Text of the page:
Come and see (no need to pray)

A limited release documentary on the 2017 Wat Dhammakaya siege is long-form journalism and a lyrical inspection of the conflict

A scene from Ehipassiko, or Come And See. Come and See

In an ordinary democracy, a film like Ehipassiko (in English, Come And See) shouldn't have had the least bit of worry about the possibility of being banned. The subject itself initially provoked the censors' impulse: this is a finely-tuned, patiently observed documentary about the controversial Wat Dhammakaya and the dramatic 2017 siege of the temple.

Religion is always a prickly issue for Thai censors, and Ehipassiko serves up a double dose of Buddhism locked in a physical and ideological standoff with the state (a fully military regime then). Not to mention the status quo has long regarded Wat Dhammakaya and its elusive, moon-faced abbot, Phra Dhammachayo, as subversive malcontents, a theological unorthodoxy, and a popular protest sect with obscure political connections and spiritual authority.

In the end -- thankfully, despite ours not being an ordinary democracy -- common sense prevailed. The film was cleared three weeks ago in a second-round deliberation and is now showing in selected cinemas across Bangkok. To further compound our fascination with how the censors work (and think), the film has received the G rating -- fit for general audience of all ages. Sadhu!

So, yes, let's go and see the film. Ehipassiko is a Sanskrit verse used by Buddhist preachers meaning "come and see"; interestingly, "come and see" also appears in the Bible, in a more or less similar context as a solemn invitation to contemplate a place or an event. (There's also a 1985 Russian film of the same name, a harrowing anti-war saga in which the audience is metaphorically invited to come and see the atrocities committed by the Nazis against the people of Belarus.)

Directed by Nottapon Boonprakob, a maverick documentary filmmaker with a bright career ahead of him, Ehipassiko anchors its narrative on the weeks-long standoff between the disciples of Wat Dhammakaya and the thousand-strong police bent on storming the premises to nab the temple's abbot, Phra Dhammachayo, for his alleged involvement in a massive embezzlement case. That setting was dramatic enough even for routine prime-time news. Then we had Gen Prayut Chan-o-cha (pre-election) slapping the all-you-can-eat Section 44 and declaring the temple an emergency zone, as if he were chasing evil terrorists. As the police marched forward, the monks and the apostles inside the temple formed a human shield and chanted prayers. Communication lines were cut, supply routes blocked. Two people even died inside. And in the end, as we already know, the authorities couldn't get their hands on Phra Dhammachayo, who seemed to have evaporated, or been smuggled out, or entombed -- whatever the case, the serene monk who pushed all the hot buttons still can't be found.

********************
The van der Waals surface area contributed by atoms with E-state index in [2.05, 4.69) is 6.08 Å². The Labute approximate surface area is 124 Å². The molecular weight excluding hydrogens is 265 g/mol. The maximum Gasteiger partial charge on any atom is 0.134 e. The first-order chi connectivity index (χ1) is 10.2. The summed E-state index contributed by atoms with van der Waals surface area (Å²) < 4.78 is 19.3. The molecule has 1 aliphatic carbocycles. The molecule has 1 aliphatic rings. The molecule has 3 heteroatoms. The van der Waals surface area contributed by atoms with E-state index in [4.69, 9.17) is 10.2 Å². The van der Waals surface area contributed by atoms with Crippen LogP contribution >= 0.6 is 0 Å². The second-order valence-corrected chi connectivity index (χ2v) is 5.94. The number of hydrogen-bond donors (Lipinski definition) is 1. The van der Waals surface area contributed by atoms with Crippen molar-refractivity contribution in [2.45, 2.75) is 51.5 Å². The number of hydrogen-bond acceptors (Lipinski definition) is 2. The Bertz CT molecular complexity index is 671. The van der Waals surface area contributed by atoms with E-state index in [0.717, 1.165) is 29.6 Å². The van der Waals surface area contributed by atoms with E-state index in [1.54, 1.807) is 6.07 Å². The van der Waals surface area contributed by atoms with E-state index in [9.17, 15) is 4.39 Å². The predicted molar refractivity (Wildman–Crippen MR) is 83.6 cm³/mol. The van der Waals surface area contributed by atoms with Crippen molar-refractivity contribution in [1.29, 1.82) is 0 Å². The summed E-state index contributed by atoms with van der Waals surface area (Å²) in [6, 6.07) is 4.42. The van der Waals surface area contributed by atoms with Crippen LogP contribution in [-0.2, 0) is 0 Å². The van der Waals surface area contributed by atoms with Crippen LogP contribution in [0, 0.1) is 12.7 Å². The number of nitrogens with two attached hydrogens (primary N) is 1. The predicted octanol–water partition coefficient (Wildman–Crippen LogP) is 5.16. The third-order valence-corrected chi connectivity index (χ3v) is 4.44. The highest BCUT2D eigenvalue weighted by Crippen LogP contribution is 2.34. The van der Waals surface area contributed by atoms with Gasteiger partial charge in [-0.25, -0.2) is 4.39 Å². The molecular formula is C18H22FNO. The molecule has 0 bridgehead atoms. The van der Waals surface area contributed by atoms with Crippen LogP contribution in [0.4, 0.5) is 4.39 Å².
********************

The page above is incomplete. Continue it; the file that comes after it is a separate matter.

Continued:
Ehipassiko, or Come And See. Come and See

What Nottapon does in his documentary is a hybrid between long-form journalism and lyrical inspection of the conflict. More Alex Gibney than your standard Netflix-and-chill documentary, Nottapon spent months filming and interviewing people -- disciples, detractors, scholars, monks, historians, Dhammakaya personnel, Dhammakaya enemies -- and presents a lucid narrative of the invisible clash that is bigger and potentially more deep-rooted than the push-and-pull at the temple's gate: it's a confrontation between Dhammakaya's Wagnerian mythmaking efforts -- part transgressive, part progressive, part outlandish, as testified by their penchant for monumental architecture and massive, geometric formations of devout prayers always at the ready to make massive donations -- and the old establishment that wants total control over its subjects' body and soul.

It's risky to claim to be "neutral" or "objective" when those terms are inherently subjective, especially in the matter of politics and religion. But still, Ehipassiko does a fine job of allotting space and talking heads to the various sides, each not so much contradicting the other as enriching the unending debate: is Dhammakaya a cult that sucks money out of its naïve followers? Was everything that happened in and around Wat Dhammakaya 2017 politically motivated? Is freedom of religion guaranteed -- a freedom and a right to believe that must not be meddled by the state? The documentary -- unlike those serial killer docs -- is propelled less by the need to know all the answers than by curious scholarship and the willingness to listen. The film doesn't suggest where Phra Dhammachayo might be holed up, but that seems almost irrelevant at the end (and it's not too hard to guess anyway).

And yet Nottapon didn't just give us a wishy-washy, he-said-she-said account of an explosive issue. Ehipassiko walks the tightrope and goes beyond information peddling into a collection of insights, delicately, almost imperceptibly, by composing scenes that serve no narrative purpose but that glimpse into the enigma of faith, the ego of men, the poetic arrogance and piety, and the monolithic grip of state (military) power. That the film wasn't banned is a cause to celebrate, but that we had to worry about that possibility in the first place means the ideological and spiritual horn-locking presented in Ehipassiko is still with us today.

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